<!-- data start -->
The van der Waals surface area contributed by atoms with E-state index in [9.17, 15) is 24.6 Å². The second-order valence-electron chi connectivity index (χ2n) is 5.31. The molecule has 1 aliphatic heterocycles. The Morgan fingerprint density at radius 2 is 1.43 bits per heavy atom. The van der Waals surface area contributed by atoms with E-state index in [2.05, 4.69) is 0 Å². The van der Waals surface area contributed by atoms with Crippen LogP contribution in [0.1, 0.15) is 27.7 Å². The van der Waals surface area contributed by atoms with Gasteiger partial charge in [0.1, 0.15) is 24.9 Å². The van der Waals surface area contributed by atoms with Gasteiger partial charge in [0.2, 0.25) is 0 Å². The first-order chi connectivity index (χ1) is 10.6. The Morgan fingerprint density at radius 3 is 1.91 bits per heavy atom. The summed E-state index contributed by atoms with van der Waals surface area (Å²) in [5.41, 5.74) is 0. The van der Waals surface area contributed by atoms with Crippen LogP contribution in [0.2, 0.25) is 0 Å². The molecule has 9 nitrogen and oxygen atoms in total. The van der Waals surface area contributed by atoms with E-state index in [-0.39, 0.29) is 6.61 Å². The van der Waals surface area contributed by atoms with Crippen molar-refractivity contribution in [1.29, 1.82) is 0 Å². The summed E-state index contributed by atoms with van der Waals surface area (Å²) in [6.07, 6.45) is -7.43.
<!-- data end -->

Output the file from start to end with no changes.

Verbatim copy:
The van der Waals surface area contributed by atoms with E-state index in [9.17, 15) is 24.6 Å². The second-order valence-electron chi connectivity index (χ2n) is 5.31. The molecule has 1 aliphatic heterocycles. The Morgan fingerprint density at radius 2 is 1.43 bits per heavy atom. The van der Waals surface area contributed by atoms with E-state index in [2.05, 4.69) is 0 Å². The van der Waals surface area contributed by atoms with Crippen LogP contribution in [0.1, 0.15) is 27.7 Å². The van der Waals surface area contributed by atoms with Gasteiger partial charge in [0.1, 0.15) is 24.9 Å². The van der Waals surface area contributed by atoms with Gasteiger partial charge in [0.2, 0.25) is 0 Å². The first-order chi connectivity index (χ1) is 10.6. The Morgan fingerprint density at radius 3 is 1.91 bits per heavy atom. The summed E-state index contributed by atoms with van der Waals surface area (Å²) in [5.41, 5.74) is 0. The van der Waals surface area contributed by atoms with Crippen LogP contribution in [0.2, 0.25) is 0 Å². The molecule has 9 nitrogen and oxygen atoms in total. The van der Waals surface area contributed by atoms with E-state index in [-0.39, 0.29) is 6.61 Å². The van der Waals surface area contributed by atoms with Crippen molar-refractivity contribution in [1.29, 1.82) is 0 Å². The summed E-state index contributed by atoms with van der Waals surface area (Å²) in [6.07, 6.45) is -7.43.